Kelcey Granger

Kelcey Granger

Kelcey Granger, ’19, came to Indiana State University, specifically the athletic training program, for the connections and she was not disappointed.

After earning her bachelor’s degree, Granger, of McCordsville, Ind., worked at Toyota as an ergonomic specialist. When it came time to learn more about body mechanics to better aid patients in their workplace, she enrolled in Indiana State’s athletic training program.

“I started at Indiana State because of the athletic training program’s long history of excellence, and I wanted to be connected with all of that,” she said.

After completing her master’s, Granger decided to stay at Indiana State because of the faculty and enrolled in the PhD program in curriculum and instruction immediately after completing for master’s degree.

“I fell in love with teaching as a graduate assistant and decided that I want to teach athletic training,” Granger said. “I learned about the great places that graduates of Indiana State’s curriculum and instruction program have gone and I was encouraged to stay for my PhD.”

In her community-based clinical experiences, Granger worked with a variety of athletes and teams and conducted clinical research at the Wabash Valley Health Clinic where she worked with Timothy Demchak on an experimental treatment plan for vertigo, successfully relieving the patient’s symptoms.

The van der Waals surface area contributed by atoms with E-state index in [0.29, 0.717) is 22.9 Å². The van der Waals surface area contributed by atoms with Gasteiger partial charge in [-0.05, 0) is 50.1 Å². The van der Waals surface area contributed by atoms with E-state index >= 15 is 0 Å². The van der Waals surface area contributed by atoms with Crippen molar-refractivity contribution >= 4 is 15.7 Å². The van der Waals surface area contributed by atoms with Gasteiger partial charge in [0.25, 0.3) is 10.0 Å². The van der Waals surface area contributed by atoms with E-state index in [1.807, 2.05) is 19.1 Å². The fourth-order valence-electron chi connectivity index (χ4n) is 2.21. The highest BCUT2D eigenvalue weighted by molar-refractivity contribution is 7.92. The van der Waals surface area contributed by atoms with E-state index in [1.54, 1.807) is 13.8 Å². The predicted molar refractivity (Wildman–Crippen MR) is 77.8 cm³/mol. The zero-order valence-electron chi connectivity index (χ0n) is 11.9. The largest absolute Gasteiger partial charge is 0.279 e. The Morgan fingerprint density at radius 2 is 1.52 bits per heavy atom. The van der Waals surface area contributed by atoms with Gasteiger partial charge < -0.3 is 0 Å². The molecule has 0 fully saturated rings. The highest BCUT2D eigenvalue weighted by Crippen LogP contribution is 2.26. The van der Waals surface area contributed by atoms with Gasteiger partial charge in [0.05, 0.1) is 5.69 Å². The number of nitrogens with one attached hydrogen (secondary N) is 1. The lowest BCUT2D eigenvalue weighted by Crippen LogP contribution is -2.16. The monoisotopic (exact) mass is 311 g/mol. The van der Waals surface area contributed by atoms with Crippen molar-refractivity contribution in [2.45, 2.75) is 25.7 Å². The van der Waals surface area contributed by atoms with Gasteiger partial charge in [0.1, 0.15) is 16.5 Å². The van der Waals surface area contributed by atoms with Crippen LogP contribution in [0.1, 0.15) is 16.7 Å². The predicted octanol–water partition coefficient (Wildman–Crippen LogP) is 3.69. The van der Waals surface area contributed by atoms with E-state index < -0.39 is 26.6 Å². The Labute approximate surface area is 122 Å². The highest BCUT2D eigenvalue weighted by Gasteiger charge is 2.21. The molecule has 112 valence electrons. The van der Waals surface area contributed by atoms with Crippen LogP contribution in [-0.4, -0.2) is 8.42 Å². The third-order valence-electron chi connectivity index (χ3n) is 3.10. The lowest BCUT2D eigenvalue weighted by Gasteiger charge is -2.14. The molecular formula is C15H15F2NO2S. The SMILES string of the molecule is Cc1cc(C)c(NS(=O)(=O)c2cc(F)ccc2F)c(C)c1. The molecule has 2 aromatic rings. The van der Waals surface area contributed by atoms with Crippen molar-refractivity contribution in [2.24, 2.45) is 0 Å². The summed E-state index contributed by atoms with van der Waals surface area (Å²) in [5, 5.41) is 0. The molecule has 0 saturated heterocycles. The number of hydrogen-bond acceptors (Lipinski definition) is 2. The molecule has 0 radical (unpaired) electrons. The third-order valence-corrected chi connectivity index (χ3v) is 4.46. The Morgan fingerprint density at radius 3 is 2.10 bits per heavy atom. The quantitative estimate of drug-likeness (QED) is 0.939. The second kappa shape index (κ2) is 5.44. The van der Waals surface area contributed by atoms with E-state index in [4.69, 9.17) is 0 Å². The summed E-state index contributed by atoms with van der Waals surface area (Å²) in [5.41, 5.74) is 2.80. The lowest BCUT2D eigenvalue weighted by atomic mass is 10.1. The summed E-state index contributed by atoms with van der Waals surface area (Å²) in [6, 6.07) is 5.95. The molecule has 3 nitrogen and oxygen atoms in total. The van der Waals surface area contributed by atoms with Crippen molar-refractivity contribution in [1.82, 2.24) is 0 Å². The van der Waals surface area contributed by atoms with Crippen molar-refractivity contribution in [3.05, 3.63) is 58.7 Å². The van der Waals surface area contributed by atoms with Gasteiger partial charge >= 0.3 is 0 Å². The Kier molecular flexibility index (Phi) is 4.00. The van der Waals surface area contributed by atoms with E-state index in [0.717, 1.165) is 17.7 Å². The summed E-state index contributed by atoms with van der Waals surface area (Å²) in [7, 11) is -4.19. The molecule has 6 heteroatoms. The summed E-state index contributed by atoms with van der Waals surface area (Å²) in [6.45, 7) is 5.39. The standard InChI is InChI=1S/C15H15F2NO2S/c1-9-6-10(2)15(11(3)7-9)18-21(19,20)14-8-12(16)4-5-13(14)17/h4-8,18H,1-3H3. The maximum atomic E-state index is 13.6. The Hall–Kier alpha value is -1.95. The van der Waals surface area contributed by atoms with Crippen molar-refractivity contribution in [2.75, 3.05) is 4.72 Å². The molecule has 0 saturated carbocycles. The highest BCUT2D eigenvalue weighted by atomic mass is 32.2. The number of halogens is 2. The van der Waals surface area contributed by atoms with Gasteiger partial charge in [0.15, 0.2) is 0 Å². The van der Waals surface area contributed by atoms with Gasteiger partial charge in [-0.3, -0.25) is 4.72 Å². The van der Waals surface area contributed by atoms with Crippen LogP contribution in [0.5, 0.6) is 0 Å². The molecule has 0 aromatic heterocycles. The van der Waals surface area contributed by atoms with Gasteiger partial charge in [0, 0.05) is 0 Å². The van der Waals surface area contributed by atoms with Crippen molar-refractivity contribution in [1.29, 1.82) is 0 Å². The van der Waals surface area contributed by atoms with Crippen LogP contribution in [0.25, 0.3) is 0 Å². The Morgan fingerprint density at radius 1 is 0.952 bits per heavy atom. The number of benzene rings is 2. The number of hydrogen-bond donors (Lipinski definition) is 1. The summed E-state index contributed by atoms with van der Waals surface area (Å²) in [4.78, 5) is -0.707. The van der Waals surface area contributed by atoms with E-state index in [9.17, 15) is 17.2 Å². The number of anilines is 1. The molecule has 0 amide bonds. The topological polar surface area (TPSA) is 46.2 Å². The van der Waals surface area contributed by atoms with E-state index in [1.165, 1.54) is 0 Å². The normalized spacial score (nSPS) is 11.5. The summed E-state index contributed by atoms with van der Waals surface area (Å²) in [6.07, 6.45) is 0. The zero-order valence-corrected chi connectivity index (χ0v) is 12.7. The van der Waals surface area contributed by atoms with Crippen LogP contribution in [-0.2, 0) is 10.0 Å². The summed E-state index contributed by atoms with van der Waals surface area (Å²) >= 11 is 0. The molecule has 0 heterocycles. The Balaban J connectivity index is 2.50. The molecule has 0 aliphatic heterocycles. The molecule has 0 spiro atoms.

“l was seeing a lot of patients who were experiencing vertigo, so I started a new laser treatment with my professor, Dr. Demchak, that required patients to insert a laser in either a nostril 3 minutes per side. When the time was up, the laser was removed and patients were told to relax for a few minutes before leaving.”

While it hasn’t really been used elsewhere before, Granger said they found the treatment to be effective in providing relief to patients.

“Besides setting up the laser, the treatment was something patients could do all by themselves while clinicians could treat other patients once the laser was inserted,” she said. “I used the treatment on four patients and wrote a case series on the treatment for my cumulative paper for my master’s degree, and now Dr. Demchak is continuing laser research.”

Faculty connections, like Demchak, have become valuable resources to Granger on her journey to a PhD.

“The professors know lot of people, not just in the community but nationwide, so they can really help you to take your career wherever you want to go,” she said. “From the clinical sites they put me at to the graduate assistant position I had and the faculty support I’ve had in making any idea I had feasible, literally everything I’ve done at Indiana State further me toward where I want to take my career.”